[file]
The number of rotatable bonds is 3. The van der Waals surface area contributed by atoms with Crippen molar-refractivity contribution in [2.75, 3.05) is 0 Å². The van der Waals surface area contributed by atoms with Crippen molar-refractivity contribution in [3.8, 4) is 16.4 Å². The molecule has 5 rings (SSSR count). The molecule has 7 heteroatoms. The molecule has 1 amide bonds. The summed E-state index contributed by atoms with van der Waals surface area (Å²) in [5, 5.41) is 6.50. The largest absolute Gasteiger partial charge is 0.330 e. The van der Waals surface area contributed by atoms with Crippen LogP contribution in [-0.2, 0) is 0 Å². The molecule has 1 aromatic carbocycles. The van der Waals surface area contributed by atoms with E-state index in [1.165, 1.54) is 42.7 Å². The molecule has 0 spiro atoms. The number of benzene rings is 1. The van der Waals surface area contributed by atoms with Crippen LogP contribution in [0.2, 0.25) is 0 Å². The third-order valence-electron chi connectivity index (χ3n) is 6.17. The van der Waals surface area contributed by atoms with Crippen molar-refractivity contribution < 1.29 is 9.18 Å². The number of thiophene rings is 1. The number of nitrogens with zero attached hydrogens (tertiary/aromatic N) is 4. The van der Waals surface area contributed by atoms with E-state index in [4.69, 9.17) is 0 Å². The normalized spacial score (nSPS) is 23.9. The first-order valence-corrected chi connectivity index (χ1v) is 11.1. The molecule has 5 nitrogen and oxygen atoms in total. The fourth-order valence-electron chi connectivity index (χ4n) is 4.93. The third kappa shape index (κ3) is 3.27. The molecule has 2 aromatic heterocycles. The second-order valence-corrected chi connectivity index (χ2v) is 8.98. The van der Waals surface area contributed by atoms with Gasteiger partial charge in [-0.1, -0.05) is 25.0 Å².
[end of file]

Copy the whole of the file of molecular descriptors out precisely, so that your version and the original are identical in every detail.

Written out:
The number of rotatable bonds is 3. The van der Waals surface area contributed by atoms with Crippen molar-refractivity contribution in [2.75, 3.05) is 0 Å². The van der Waals surface area contributed by atoms with Crippen molar-refractivity contribution in [3.8, 4) is 16.4 Å². The molecule has 5 rings (SSSR count). The molecule has 7 heteroatoms. The molecule has 1 amide bonds. The summed E-state index contributed by atoms with van der Waals surface area (Å²) in [5, 5.41) is 6.50. The largest absolute Gasteiger partial charge is 0.330 e. The van der Waals surface area contributed by atoms with Crippen LogP contribution in [-0.2, 0) is 0 Å². The molecule has 1 aromatic carbocycles. The van der Waals surface area contributed by atoms with E-state index in [1.165, 1.54) is 42.7 Å². The molecule has 0 spiro atoms. The number of benzene rings is 1. The van der Waals surface area contributed by atoms with Crippen LogP contribution in [0.2, 0.25) is 0 Å². The third-order valence-electron chi connectivity index (χ3n) is 6.17. The van der Waals surface area contributed by atoms with Crippen molar-refractivity contribution < 1.29 is 9.18 Å². The number of thiophene rings is 1. The number of nitrogens with zero attached hydrogens (tertiary/aromatic N) is 4. The van der Waals surface area contributed by atoms with E-state index in [4.69, 9.17) is 0 Å². The normalized spacial score (nSPS) is 23.9. The first-order valence-corrected chi connectivity index (χ1v) is 11.1. The molecule has 5 nitrogen and oxygen atoms in total. The fourth-order valence-electron chi connectivity index (χ4n) is 4.93. The third kappa shape index (κ3) is 3.27. The molecule has 2 aromatic heterocycles. The second-order valence-corrected chi connectivity index (χ2v) is 8.98. The van der Waals surface area contributed by atoms with Gasteiger partial charge in [-0.1, -0.05) is 25.0 Å².